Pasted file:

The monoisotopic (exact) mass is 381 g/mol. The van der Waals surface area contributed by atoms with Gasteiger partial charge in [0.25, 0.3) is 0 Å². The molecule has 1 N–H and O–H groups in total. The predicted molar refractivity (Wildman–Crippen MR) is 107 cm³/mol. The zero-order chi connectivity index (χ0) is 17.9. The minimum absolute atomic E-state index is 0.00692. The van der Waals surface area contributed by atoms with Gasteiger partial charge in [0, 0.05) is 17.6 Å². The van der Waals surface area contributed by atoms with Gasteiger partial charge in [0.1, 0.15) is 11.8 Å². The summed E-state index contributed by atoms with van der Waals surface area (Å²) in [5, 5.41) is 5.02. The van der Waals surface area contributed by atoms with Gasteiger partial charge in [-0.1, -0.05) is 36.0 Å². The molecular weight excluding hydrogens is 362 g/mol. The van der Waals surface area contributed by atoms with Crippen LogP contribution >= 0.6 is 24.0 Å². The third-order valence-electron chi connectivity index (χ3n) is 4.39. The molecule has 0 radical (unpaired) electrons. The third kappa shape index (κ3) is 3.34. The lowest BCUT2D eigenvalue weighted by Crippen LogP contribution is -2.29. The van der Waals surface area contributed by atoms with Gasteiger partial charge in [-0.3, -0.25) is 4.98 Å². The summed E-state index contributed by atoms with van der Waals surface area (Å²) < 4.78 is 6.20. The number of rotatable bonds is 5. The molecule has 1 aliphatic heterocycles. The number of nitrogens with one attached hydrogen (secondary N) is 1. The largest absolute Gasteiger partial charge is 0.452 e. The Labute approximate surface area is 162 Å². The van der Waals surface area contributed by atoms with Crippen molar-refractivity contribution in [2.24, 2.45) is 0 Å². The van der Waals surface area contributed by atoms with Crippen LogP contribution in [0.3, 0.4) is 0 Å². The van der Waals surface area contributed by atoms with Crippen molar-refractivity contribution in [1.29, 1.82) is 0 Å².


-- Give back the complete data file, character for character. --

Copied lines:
The monoisotopic (exact) mass is 381 g/mol. The van der Waals surface area contributed by atoms with Gasteiger partial charge in [0.25, 0.3) is 0 Å². The molecule has 1 N–H and O–H groups in total. The predicted molar refractivity (Wildman–Crippen MR) is 107 cm³/mol. The zero-order chi connectivity index (χ0) is 17.9. The minimum absolute atomic E-state index is 0.00692. The van der Waals surface area contributed by atoms with Gasteiger partial charge in [0, 0.05) is 17.6 Å². The van der Waals surface area contributed by atoms with Gasteiger partial charge in [0.1, 0.15) is 11.8 Å². The summed E-state index contributed by atoms with van der Waals surface area (Å²) in [5, 5.41) is 5.02. The van der Waals surface area contributed by atoms with Gasteiger partial charge in [-0.1, -0.05) is 36.0 Å². The molecular weight excluding hydrogens is 362 g/mol. The van der Waals surface area contributed by atoms with Crippen LogP contribution >= 0.6 is 24.0 Å². The third-order valence-electron chi connectivity index (χ3n) is 4.39. The molecule has 0 radical (unpaired) electrons. The third kappa shape index (κ3) is 3.34. The lowest BCUT2D eigenvalue weighted by Crippen LogP contribution is -2.29. The van der Waals surface area contributed by atoms with Gasteiger partial charge in [-0.3, -0.25) is 4.98 Å². The summed E-state index contributed by atoms with van der Waals surface area (Å²) < 4.78 is 6.20. The number of rotatable bonds is 5. The molecule has 1 aliphatic heterocycles. The number of nitrogens with one attached hydrogen (secondary N) is 1. The largest absolute Gasteiger partial charge is 0.452 e. The Labute approximate surface area is 162 Å². The van der Waals surface area contributed by atoms with Crippen molar-refractivity contribution in [2.24, 2.45) is 0 Å². The van der Waals surface area contributed by atoms with Crippen LogP contribution in [0.3, 0.4) is 0 Å². The van der Waals surface area contributed by atoms with Crippen molar-refractivity contribution in [1.29, 1.82) is 0 Å².